If you fish in cold weather, keep the floatant next to your body to keep it from thickening. I make it up in a jelly jar. Fill the jar 1/2 to 3/4 full and use one or two tea candles (depends on the size). I use a vegetable peeler to shave the candles into the naphtha. I dip my dryflies ahead of time at home and let them dry overnight before putting them in a fly box.

 

Do not use on CDC or marabou...the same for any other floatant.

 

 

One more important thing. DO NOT heat up the mixture in the microwave or on the stove! It is very flammable.

If you want to speed up the absorption of the wax, just hold in hot water under the tap.

Share this post


Link to post
Share on other sites

White gas is simply unleaded gas. I would assume un-alcohol-ed as well.

 

When I was a kid, in the '50's, some hardware stores carried it as a cleaner, at a premium price, but you could get the same thing at an American Oil gas station (now Amaco) by buying their premium gas. I think it was 105 octane, but the memory there is a bit fuzzy....

Not so! unleaded gas is completely different.

Share this post


Link to post
Share on other sites

 

White gas is simply unleaded gas. I would assume un-alcohol-ed as well.

 

When I was a kid, in the '50's, some hardware stores carried it as a cleaner, at a premium price, but you could get the same thing at an American Oil gas station (now Amaco) by buying their premium gas. I think it was 105 octane, but the memory there is a bit fuzzy....

Not so! unleaded gas is completely different.

 

I'm sorry you feel that way, but I AM CORRECT!!! From Wikipedia (but you can find the same information from other reliable sources)

 

 

White gasoline, also called white gas, can also be a name for pure gasoline, without additives. This was commonly used when leaded gasoline was the norm, to prevent fouling in situations where the properties of the lead additive were not required.

 

Coleman fuel is Naphtha, which some people mistakenly call "white gas", because Coleman used to sell quart tins of white gas for their stoves and lanterns. Today, Coleman fuel is naphtha, although you can purchase "dual fuel" stoves and lanterns that are designed to burn unleaded gas as well.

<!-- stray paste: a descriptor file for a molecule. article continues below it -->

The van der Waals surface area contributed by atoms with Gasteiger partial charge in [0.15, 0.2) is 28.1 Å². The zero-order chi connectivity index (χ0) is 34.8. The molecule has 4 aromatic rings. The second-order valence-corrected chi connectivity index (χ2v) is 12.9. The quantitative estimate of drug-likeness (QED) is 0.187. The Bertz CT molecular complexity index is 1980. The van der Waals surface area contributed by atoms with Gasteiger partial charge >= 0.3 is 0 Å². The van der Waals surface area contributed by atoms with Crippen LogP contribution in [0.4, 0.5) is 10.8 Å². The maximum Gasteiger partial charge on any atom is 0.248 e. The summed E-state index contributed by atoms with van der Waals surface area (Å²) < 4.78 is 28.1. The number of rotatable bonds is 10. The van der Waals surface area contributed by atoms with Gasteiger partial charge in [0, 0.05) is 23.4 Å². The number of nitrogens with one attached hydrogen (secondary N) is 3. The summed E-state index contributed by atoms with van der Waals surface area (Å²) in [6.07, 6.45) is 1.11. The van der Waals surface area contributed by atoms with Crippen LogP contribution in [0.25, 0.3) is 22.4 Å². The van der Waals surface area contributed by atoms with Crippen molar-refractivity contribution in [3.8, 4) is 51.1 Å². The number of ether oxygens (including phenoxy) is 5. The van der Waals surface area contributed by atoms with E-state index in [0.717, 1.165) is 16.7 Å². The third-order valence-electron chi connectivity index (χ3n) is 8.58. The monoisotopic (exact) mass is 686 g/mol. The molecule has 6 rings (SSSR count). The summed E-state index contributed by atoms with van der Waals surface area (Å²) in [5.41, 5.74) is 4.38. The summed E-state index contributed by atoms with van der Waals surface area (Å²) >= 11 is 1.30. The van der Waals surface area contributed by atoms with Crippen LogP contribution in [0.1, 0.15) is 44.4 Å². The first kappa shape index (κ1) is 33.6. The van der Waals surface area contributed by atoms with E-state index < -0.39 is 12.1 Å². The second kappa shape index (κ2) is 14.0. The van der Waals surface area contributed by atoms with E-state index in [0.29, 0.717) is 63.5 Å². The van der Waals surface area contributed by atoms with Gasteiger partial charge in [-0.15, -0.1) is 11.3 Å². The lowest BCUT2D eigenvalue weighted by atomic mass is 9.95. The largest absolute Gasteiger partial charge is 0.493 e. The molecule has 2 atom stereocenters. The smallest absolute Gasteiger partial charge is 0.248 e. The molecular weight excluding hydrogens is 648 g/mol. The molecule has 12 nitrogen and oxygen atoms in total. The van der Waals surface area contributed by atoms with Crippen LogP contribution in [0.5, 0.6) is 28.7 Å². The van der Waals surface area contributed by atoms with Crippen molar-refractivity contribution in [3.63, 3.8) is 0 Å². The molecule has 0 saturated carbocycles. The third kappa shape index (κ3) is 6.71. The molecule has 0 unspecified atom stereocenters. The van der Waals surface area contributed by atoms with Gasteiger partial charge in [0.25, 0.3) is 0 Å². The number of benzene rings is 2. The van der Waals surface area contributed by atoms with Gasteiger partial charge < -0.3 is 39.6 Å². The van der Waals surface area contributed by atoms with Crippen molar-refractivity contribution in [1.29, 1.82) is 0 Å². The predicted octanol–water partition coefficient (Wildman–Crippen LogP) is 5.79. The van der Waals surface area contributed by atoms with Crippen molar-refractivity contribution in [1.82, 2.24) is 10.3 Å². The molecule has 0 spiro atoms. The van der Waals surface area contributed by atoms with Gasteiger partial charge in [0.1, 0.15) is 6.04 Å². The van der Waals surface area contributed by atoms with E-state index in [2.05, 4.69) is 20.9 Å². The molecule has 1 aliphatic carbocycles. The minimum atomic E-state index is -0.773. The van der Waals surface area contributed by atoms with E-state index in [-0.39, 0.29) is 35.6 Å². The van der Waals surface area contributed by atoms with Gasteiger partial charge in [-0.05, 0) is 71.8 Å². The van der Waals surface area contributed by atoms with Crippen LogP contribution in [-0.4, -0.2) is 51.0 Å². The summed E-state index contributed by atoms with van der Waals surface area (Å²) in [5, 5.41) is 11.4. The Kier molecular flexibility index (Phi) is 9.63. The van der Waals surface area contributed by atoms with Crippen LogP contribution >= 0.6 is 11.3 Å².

Share this post


Link to post
Share on other sites

Then the mistake is mine. Not white gas ... Coleman stove/lantern fuel, which I've just learned is Naphtha. So, see Shoebop's recipe above ... it's what I do.

Share this post


Link to post
Share on other sites

Here's a floatant test:

 

http://troutster.com/fly-floatant-test/

 

The homemade formula using paraffin is Ray Bergman's in Trout, and writes that he used "unleaded" gasoline. His original recipe is here at the bottom of the first page.

 

http://www.drlogik.com/scans/bergman_formula.pdf

http://www.drlogik.com/flyfloatants.html

Share this post


Link to post
Share on other sites

I have to inject a warning here. Do NOT use pump gasoline. Even non-ethanol gasoline from the gas station is filled with additives to meet EPA and engine manufacturer's specifications. For safety, some of the additives are aromatic, to make the gasoline less "attractive" to ... sniffers.

Using pump gas will leave deposits that might make fish refuse to bite.

Coleman stove/lantern fuel has a few things going for it. It is not as volatile as gasoline. It will not leave odorous deposits. It is less likely to effect the colors and chemicals used to tie and finish your fly.

Share this post


Link to post
Share on other sites

Join the conversation

You can post now and register later. If you have an account, sign in now to post with your account.

Guest
Reply to this topic...

×   Pasted as rich text.   Paste as plain text instead

  Only 75 emoji are allowed.

×   Your link has been automatically embedded.   Display as a link instead

×   Your previous content has been restored.   Clear editor

×   You cannot paste images directly. Upload or insert images from URL.

Loading...

×
×
  • Create New...